Tuesday, April 20, 2010

What Do You Care What Other Peope Think?

Here is a book I've had sitting in my library for a couple of years: What Do You Care What Other People Think? by Richard Feynman and Ralph Leighton. I read Feynman's first book, Surely You're Joking, Mr. Feynman!, and loved it. He is so smart, yet had a great sense of humor which leads to some pretty entertaining stories. My friend, Brian, who gave both books to me thought I would enjoy them, and I definitely did. We've had our share of crazy adventures, and so we both identified with some of the craziness (imagine two boys in middle school walking around, in the city's underground storm drain pipes, just looking for interesting items. Or attemping to roller blade, for the first time, on a hilly road while sharing one pair of protective gear. Or trying to hide a massive hole in a garden with plywood. Or later using the same plywood to build a fort which we spent a grand total of ONE night in because it was too large to keep.) We're definitely not on the same level as Feynman, but we probably had as much fun.

Anyways, the first book focused on Feynman's more crazy stories. He shares lots of his pranks and adventures as a kid, as well as some of his goofy stories while at Los Alamos. The second book is broken into two parts: Stories and letters from when he was older and his experience with the challenger shuttle. For example, one of his interesting stories happened while traveling in Geneva, Switzerland. He was looking for a hotel to stay at for a Physical Society meeting he was attending. Unfortunately all the hotels in the area were booked. So, Feynman decided to stay at a place called Hotel City. It's the type of place that only as a door way on the street and a cloth divider for you personal room. They don't even take reservations! He said he had a blast staying there. They were blown away that a professor would be with them. And every time he got a message, they would race to his room to let him know. As far as he was concerned it was great. Even though the bedspread had a few holes, the place was clean and the people were friendly.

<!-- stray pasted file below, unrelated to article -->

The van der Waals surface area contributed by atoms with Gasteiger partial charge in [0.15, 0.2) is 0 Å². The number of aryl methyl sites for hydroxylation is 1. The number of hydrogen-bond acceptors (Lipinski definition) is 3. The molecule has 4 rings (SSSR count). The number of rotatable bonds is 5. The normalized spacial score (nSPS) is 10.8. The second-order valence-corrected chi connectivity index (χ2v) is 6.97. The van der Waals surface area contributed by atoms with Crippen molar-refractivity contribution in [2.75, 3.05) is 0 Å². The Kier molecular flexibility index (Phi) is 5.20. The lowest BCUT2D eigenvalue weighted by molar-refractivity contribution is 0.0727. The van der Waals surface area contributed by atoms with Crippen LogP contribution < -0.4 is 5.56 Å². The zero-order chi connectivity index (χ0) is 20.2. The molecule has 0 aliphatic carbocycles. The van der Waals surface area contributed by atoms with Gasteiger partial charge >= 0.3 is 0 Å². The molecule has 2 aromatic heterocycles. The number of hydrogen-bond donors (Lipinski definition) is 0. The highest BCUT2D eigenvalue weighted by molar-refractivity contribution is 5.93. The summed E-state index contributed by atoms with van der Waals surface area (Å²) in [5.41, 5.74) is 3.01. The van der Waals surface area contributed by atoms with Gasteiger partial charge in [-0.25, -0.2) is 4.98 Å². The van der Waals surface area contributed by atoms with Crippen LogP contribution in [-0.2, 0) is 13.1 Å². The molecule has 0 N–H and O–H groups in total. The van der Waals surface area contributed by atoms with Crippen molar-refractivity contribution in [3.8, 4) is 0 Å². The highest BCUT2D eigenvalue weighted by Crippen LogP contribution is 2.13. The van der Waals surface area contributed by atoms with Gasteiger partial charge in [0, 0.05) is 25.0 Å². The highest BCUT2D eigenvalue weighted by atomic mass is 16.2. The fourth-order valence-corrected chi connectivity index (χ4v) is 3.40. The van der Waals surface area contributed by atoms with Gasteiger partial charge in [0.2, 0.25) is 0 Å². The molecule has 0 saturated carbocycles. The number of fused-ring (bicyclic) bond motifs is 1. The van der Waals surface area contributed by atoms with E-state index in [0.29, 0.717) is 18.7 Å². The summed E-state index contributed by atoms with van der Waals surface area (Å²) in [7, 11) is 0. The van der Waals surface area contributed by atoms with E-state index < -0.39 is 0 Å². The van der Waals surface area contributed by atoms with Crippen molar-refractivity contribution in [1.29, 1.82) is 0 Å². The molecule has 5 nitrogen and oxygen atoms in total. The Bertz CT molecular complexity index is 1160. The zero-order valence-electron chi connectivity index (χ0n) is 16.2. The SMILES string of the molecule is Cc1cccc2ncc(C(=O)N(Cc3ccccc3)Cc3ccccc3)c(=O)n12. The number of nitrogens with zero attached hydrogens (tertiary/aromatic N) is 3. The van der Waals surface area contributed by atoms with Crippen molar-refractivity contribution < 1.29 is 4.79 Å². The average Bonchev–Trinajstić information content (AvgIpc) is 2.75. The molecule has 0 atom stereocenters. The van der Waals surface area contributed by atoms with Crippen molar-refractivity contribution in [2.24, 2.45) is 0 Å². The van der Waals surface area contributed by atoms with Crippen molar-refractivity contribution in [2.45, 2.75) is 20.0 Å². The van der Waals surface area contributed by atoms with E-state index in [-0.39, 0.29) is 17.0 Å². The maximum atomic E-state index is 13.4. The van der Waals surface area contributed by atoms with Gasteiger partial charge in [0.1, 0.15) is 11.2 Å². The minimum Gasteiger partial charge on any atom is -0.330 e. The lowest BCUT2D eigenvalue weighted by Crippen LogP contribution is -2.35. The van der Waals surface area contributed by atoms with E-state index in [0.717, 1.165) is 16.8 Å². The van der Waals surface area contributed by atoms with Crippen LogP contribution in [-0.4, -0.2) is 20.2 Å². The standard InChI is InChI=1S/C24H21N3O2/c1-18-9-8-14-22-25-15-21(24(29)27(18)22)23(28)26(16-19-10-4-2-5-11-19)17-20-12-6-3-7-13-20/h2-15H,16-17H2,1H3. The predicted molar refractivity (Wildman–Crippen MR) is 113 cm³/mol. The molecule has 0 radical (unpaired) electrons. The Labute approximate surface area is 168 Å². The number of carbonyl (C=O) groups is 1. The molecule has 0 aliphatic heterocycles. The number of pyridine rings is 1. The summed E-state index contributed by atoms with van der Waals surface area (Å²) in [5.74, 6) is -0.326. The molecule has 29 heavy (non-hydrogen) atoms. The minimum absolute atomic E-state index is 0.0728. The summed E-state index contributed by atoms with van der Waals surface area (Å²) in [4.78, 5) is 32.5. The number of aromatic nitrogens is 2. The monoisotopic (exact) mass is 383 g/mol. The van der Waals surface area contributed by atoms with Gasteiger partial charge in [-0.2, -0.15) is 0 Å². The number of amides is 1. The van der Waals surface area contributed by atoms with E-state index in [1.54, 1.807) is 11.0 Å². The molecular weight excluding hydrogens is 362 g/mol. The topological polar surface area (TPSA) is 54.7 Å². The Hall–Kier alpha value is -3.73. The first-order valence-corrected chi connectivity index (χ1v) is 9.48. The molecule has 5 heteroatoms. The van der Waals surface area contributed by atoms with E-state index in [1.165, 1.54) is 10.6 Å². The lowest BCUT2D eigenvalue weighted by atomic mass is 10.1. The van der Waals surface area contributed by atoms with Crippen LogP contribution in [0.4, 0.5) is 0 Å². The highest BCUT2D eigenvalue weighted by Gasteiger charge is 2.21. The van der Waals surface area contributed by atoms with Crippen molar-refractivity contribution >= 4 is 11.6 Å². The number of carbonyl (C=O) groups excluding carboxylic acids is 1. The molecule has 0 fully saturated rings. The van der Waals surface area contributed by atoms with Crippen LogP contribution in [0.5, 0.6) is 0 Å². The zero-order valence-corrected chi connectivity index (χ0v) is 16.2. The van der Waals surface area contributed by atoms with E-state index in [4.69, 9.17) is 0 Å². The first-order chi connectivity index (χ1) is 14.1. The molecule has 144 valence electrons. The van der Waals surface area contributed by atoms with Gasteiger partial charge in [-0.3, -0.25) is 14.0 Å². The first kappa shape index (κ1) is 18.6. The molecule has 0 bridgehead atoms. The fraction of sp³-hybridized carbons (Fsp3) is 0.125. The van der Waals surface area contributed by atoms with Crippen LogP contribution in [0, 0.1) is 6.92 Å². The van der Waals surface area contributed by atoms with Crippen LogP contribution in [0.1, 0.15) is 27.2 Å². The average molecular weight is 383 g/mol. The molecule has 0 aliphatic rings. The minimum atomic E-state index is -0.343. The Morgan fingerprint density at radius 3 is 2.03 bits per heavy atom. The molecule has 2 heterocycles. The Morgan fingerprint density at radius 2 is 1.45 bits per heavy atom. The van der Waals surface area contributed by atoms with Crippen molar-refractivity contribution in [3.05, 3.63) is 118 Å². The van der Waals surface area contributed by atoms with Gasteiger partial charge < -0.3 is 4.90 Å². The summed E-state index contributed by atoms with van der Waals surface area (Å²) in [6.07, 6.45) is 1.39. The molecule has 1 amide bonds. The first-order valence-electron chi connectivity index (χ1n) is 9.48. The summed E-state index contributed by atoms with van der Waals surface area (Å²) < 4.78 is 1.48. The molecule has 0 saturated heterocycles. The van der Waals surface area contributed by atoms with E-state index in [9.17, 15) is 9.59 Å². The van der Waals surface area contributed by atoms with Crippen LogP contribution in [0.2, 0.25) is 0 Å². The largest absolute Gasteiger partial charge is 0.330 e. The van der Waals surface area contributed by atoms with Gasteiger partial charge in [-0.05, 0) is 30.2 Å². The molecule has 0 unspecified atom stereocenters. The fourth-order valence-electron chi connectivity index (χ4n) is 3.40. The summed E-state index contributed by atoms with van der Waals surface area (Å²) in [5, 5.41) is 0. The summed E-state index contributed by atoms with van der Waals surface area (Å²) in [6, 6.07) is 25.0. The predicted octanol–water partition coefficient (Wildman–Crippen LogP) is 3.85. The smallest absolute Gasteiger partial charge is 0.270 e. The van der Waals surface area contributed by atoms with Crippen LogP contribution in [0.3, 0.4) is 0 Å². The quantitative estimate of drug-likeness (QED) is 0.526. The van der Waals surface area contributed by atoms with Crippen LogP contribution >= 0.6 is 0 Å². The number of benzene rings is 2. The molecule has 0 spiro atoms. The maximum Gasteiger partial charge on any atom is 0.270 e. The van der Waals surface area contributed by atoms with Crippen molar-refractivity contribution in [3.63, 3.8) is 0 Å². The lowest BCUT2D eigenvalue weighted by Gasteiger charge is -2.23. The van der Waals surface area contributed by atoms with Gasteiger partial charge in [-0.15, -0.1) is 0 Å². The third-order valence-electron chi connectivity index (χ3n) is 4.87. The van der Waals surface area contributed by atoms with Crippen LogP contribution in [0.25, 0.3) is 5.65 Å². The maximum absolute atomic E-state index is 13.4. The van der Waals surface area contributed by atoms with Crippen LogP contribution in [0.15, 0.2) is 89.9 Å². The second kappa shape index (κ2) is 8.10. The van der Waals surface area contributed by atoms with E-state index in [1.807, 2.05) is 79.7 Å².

The second half of the book focuses on the Challenger explosion. After the Challenger exploded, Feynman was asked to be part of a commission to find out why the accident happened and make recommendations on how to fix it. Feynman was the one who broke the story about the O-rings not expanding properly because of the cold weather (the picture is of his experiment at a press conference). He also found many other organizational issues that could potentially lead to all sorts of problems. Throughout the whole story, he talks about how he wandered around just talking to people about what they did. The amazing part to me is how he retained information and was able to put the pieces together.

If you're looking for an entertaining biography, this series is a fun read. You'll want to start out with the first book, and it's well worth your time.

No comments:

Post a Comment